Possible Classroom Concepts: Science – Trees (Purpose, Structure)
Social Studies – Countries Around the World (Canada), Language Arts – Literature, Journaling
Possible Art Concepts: Art History – Jay Dart, Dr. Seuss, Gustav Klimt
Medium (Drawing, Illustrating, Murals, Mosaics), Color (Tints), Art Careers (Fine Artists, Illustrators, Painters)
While listening to a podcast from my latest blog obsession, The Jealous Curator , I discovered Canadian self proclaimed drawist, Jay Dart. Dart has created a series of drawings about an imaginary world called Yawnder. In these drawings, a woodsman named Jiggs and his trusty dog, Floyd, venture through this fantasy world. Yawnder has many trees, but not quite the trees you’d see walking down the street. One tree might have many different pastel (tints) colored blossoms or trunks. Other trees could have a rainbow of different colored saps and their cross sectioned rings are also colorful.
In my last post, I talked about the purpose of trees. Jay Dart’s trees make a perfect addition to said post. He illustrates a logger here, a tree related job. Also, in the top drawing here, he shows Jiggs gathering colorful sap from trees. Students could guess the flavors of these colorful saps. In his Field Guide to Yawnder, Jay also shows the structure of his imaginative trees. Some of them actually grow from planting colorful beards. As a review of a tree unit, students could compare and contrast the characteristics of real trees and Yawnder trees.
His work would also be a welcome addition to a Canadian past times unit. (logging, fishing)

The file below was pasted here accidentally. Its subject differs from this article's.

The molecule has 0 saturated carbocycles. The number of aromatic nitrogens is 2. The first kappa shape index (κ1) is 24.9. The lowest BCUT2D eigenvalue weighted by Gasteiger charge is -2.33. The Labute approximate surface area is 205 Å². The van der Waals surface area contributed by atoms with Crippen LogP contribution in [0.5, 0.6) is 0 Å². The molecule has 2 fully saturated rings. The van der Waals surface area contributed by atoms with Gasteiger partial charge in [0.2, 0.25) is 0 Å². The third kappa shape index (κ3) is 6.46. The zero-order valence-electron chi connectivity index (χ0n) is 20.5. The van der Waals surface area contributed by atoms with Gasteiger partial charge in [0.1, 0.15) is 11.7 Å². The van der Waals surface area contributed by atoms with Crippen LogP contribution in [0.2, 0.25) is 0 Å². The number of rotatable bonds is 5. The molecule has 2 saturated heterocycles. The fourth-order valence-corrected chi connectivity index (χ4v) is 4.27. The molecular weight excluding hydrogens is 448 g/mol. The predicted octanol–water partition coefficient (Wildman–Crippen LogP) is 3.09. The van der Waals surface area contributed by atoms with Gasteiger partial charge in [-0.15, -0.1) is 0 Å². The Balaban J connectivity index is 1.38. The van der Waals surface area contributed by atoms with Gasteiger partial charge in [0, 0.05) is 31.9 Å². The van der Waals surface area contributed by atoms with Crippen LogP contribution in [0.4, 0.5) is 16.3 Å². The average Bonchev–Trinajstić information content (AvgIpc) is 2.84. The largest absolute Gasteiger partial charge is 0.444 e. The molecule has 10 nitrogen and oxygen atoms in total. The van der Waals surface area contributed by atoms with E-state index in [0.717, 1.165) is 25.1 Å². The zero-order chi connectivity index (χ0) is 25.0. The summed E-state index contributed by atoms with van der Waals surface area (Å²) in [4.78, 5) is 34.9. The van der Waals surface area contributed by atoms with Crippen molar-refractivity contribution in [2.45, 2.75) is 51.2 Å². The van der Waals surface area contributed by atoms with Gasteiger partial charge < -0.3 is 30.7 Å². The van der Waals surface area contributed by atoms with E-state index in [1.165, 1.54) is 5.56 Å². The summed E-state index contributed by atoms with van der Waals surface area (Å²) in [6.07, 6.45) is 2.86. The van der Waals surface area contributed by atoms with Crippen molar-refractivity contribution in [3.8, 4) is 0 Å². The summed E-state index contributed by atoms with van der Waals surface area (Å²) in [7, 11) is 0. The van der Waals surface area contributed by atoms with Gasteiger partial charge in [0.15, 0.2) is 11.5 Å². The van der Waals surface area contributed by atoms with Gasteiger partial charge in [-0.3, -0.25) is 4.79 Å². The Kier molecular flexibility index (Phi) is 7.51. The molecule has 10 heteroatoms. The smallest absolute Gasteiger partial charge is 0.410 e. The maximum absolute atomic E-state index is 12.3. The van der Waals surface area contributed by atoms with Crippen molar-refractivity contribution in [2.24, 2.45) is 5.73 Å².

Gustav Klimt’s “Tree of Life”
Jay’s fanciful trees remind me of some other imaginative tree’s in literature and art. How about Dr. Seuss’ The Lorax’s colorful truffula trees. I’m also reminded of Gustav Klimt’s stylized Tree of Life. Writers like J K Rowling have made up entire imaginary worlds like Jay Dart has done. Who can forget her whomping tree. Younger students might identify with Harold and the Purple Crayon. Wouldn’t it be great fun to brainstorm with students where they might wander if given the opportunity? Students could construct their own guidebook or journal like this, this, or this. In this journal, students could draw their world and add written descriptions. What would the trees in their imaginary world look like? How are they the same and different from trees in the real world?
So, what do you think? Could you use Jay Dart’s work somewhere in your curriculum? I wish that I were still teaching. I would so love to make an imaginary world with a group of kids. I’d love to hear what you think. Simply click on the post’s title and scroll down to the comment section. If you like what you’ve seen here, please feel free to toss me a “like” or better still become a follower.
Thanks so much for reading. Hope you’ll stop by again real soon!